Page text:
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Fabry–Pérot interferometer

In optics, a Fabry–Pérot interferometer or etalon is typically made of a transparent plate with two reflecting surfaces, or two parallel highly reflecting mirrors.

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Formaldehyde is a naturally-occurring organic compound with the formula CH2O.

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Hydrogen is a chemical element with chemical symbol H and atomic number 1.

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Hydrogen spectral series

The emission spectrum of atomic hydrogen is divided into a number of spectral series, with wavelengths given by the Rydberg formula.

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Interference (wave propagation)

In physics, interference is a phenomenon in which two waves superpose to form a resultant wave of greater or lower amplitude.

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Light pollution

Light pollution, also known as photopollution or luminous pollution, is excessive, misdirected, or obtrusive artificial light.

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Lyman series

In physics and chemistry, the Lyman series is a hydrogen spectral series of transitions and resulting ultraviolet emission lines of the hydrogen atom as an electron goes from n ≥ 2 to n.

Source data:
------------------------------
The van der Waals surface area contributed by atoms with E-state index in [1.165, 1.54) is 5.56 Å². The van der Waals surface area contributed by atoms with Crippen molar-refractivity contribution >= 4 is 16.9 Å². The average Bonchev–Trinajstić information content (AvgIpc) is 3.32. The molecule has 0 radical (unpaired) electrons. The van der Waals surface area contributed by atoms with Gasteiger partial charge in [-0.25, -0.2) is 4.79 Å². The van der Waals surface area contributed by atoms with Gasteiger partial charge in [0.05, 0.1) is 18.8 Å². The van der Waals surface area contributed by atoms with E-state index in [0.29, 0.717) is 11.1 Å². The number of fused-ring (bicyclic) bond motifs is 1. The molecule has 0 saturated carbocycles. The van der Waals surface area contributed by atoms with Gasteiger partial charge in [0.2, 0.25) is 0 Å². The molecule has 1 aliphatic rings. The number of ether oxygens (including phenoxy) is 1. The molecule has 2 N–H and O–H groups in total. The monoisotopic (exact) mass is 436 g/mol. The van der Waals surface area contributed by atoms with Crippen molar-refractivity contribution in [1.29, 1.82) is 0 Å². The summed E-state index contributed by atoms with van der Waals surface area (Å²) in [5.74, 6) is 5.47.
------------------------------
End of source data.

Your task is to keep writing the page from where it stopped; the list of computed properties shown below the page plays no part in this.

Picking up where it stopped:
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Lyot filter

A Lyot filter, named for its inventor Bernard Lyot, is a type of optical filter that uses birefringence to produce a narrow passband of transmitted wavelengths.

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The nanometre (International spelling as used by the International Bureau of Weights and Measures; SI symbol: nm) or nanometer (American spelling) is a unit of length in the metric system, equal to one billionth of a metre (m).

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A nebula (Latin for "cloud"; pl. nebulae, nebulæ, or nebulas) is an interstellar cloud of dust, hydrogen, helium and other ionized gases.